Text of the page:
Saying “hello” in Swedish Posted by Katja on Aug 4, 2012 in Swedish Language, Vocabulary
There are tons of ways of saying “hi” in Swedish. Some are for more formal situations but in general most of them are used just for friends or acquaintances. This blog post will gather as many ways of saying hello to somebody as possible into one place for you and try to give you an idea of when to use them. Most of these words however just mean the same thing meaning that it is up to you to choose and use the ones you like.
|Svenska||English||Example sentence||English translation of example||Comments|
|tja||yo||Tja, läget?||Yo, what’s up?||informal|
|tjena||hey / hi||Tjena, vad görs?||Hey, what’cha do’in?||informal|
|tjaba||hey / hi||Tjaba, allt bra?||Hey, how ‘ya do’in?||informal|
|tjenamårs||hey / hi||Tjenamårs tjenamårs!||Hiya||informal, sort of a happy greating|
|tjenare||hey / hi||Tjenare snygging!||Hiya handsome!||informal|
|tjohej||hey / hi||Tjohej nu drar vi igång.||Alright, let’s get started!||informal|
|tjoho||hey / hi||Tjoho, är det någon hemma?||Hello, anybody at home?||informal|
|hejhej||hello||Hejhej, länge sedan sist!||Hi, long time no see!||informal|
|hejsan||hello||Hejsan, mitt namn är Lasse.||Hello, my name is Lasse.||informal|
|hallå||hello||Hallå? Är det någon här?||Hello? Anybody there?||informal|
|halloj||hello||Halloj halloj! Roligt att ses!||Hey there, nice meeting you.||informal|
|morsning||hey there||Morsning!||Hey there.||informal|
|goddag||good day||Goddag i stugan.||Hello (to people sitting in a cottage)||formal, but was used as informal a long time ago. When people still lived in cottages.|
|goddagens||good afternoon||Goddagens!||Good day to you.||formal, but sounds a little more happy or friendly that goddag.|
|godkväll||good evening||Godkväll gott folk.||Good evening ladies and gentlemen.||formal|
|godafton||good evening||Godafton! Vilken fin kväll.||Good evening, what a nice evening tonight.||formal|
|godnatt||good night||Godnatt, sov gott!||Good night, sleep tight.||both informal and formal|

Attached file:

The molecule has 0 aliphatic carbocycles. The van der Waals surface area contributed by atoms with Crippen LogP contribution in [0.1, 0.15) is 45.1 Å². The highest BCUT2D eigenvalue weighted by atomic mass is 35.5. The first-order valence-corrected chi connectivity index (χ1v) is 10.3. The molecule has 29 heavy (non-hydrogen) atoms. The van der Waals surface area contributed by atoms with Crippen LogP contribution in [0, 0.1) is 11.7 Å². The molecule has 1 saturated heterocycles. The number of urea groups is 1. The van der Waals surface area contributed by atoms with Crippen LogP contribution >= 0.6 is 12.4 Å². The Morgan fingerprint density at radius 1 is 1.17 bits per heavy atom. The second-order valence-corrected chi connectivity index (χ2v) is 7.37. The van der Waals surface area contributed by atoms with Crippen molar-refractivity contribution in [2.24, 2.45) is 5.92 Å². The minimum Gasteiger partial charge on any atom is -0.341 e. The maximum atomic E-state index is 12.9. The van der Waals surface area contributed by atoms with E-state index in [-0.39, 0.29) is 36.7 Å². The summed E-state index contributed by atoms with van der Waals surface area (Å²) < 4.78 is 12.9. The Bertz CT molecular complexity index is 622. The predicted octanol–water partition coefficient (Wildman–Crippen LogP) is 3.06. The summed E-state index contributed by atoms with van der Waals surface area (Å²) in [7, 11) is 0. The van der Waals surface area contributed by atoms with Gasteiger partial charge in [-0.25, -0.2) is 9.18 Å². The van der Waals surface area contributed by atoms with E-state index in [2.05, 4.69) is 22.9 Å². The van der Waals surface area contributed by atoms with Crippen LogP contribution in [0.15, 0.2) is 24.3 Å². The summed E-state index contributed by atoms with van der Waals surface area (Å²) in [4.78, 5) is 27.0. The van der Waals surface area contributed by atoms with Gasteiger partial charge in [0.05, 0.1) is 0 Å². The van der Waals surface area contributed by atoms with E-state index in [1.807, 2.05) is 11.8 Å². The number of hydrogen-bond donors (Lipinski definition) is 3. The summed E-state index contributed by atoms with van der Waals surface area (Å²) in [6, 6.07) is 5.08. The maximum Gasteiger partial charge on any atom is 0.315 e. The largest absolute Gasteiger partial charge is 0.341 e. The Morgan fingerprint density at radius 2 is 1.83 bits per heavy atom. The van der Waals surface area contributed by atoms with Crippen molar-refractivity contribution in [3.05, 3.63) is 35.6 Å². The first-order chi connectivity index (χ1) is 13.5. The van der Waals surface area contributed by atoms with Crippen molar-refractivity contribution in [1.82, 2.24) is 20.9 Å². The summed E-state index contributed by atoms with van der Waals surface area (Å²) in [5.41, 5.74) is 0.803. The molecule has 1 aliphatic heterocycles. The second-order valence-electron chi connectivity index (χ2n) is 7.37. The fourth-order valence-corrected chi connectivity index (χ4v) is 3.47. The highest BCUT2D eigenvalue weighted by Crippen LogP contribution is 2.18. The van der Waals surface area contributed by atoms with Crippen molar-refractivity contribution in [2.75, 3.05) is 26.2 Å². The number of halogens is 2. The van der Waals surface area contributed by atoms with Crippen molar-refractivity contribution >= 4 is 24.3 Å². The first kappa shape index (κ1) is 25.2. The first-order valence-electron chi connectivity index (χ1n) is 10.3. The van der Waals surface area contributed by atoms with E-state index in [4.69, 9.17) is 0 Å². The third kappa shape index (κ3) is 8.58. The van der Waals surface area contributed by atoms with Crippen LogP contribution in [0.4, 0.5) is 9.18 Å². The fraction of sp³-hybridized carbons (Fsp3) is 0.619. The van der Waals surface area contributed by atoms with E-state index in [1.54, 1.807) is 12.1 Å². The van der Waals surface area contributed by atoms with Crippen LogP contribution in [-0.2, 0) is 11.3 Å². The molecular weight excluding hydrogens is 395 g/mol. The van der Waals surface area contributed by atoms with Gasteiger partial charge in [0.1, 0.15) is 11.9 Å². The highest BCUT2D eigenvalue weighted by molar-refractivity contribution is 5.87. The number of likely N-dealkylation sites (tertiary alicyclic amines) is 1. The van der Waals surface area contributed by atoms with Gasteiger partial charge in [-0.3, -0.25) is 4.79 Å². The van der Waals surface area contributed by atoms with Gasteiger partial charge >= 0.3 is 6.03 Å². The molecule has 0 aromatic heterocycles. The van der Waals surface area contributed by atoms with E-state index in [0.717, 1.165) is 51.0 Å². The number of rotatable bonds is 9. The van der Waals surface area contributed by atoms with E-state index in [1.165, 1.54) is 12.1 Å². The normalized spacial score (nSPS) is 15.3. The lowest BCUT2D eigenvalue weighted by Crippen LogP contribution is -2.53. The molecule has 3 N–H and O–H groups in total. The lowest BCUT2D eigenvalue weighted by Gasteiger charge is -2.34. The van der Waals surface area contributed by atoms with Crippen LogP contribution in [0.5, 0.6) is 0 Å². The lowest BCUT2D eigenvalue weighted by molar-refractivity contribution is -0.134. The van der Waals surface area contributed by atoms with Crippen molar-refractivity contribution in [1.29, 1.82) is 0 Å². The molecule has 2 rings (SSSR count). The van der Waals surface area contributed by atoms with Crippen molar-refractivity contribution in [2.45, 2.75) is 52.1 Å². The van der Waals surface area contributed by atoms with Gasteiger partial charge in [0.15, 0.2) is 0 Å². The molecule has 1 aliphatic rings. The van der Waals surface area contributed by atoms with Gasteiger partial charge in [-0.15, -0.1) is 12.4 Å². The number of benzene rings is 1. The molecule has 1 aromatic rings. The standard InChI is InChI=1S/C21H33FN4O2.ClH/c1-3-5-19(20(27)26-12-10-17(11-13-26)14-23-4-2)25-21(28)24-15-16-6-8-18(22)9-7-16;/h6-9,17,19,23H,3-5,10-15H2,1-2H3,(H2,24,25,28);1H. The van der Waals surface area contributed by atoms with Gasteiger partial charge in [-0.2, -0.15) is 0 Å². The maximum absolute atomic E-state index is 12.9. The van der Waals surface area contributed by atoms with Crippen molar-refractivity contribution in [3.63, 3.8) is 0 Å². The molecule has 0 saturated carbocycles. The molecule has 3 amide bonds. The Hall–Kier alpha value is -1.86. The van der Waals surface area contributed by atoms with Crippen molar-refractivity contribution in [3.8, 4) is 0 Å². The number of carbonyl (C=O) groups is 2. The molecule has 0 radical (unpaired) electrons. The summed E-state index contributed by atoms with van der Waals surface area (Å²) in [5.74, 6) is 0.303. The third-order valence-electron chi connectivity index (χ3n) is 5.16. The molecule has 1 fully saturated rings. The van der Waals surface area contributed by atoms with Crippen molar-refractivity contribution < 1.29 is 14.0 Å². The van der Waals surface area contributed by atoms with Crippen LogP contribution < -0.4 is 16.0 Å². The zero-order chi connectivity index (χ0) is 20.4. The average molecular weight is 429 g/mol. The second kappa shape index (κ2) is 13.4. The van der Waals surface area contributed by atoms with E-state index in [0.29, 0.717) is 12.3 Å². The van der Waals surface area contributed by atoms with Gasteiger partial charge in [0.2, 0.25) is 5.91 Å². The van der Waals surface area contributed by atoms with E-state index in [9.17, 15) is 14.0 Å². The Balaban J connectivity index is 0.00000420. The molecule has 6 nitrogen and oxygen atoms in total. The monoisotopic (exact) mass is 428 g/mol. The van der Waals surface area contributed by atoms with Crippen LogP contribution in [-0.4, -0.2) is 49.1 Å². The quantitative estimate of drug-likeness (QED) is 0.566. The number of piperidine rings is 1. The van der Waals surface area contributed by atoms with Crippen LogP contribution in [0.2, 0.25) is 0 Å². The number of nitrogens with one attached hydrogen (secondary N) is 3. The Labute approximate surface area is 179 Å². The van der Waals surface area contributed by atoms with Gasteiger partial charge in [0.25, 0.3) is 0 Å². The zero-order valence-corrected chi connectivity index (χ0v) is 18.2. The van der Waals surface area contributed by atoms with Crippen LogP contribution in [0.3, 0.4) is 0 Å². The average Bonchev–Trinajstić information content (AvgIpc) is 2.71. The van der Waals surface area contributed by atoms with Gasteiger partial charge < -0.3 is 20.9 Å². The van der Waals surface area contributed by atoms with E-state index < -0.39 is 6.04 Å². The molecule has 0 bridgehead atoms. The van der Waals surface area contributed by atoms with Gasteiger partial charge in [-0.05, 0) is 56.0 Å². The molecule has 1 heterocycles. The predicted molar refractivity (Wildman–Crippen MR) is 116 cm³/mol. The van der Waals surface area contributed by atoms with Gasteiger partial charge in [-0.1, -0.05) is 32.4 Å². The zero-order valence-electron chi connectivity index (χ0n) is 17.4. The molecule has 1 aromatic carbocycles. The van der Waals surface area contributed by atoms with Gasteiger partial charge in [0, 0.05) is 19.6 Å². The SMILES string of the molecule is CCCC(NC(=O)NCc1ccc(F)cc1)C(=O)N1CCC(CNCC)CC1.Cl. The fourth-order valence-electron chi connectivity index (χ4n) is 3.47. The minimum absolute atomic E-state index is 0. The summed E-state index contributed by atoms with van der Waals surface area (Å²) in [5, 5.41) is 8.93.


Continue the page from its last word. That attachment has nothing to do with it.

|hej du||hey there||Hej du! Vilken fin tröja du har på dig i idag.||Hi there, what a nice shirt you’re wearing today.||informal|
In Swedish if you say something twice then you sound happier. So there is actually no difference between “hej” and “hejhej” apart from “hejhej” sounding happier. The same thing for “tjenamosh”.
Now go out the and bombard people with you “tjenare” and “hej du”s.
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Actually “tjenamosh” was spelled “tjenamårs” back in the 50s. Meant “tjenare, hur mår du”. Maybe the spelling has changed since then……
@Ulf Kahlstrom Thank you, I think it still is, but it’s at more common to say it than to write it. My bad. Was it the “big” thing to say back then?
This was very helpful! I’ve only learned a handful of ways to say hi (mostly just hej and goddag) so it’s good to learn some informal greetings too. Thank you!
This was fun! I think you may have mixed in some local (Stockholm?) dialect words though. I live on the West Coast and I don’t hear “tjaba”, “tjenamårs” or “tjenare” very often and then – I think – only as a joke. I was told – 20+ years ago – that “tjenare” (which means literally “your servant”) was VERY old fashioned, but I suppose it could have come back in.
“Tjoho” and “tjohej” also sound dated. (And saying “tjoho tjohej” sounds to me like something out of a pilsner film from the 1930s!)
I remember when *Friends* was first shown on Swedish TV, how very happy Swedes got when they heard Americans saying “hej!” instead of “hi!” to one another. Evidence that Swedish *matters* in the world. 🙂
I think “godnatt” is not a greeting, but a way of saying farewell.
Och … hej då!
Hey, im a native swede and one of those is quite.. unused (atleast where i live, lol)…
Sounds… unnatural, feels like “HEY! YES, YOU! YOU FORGOT TO PAY!”
“Hey, you. do you want to go to the cinema?”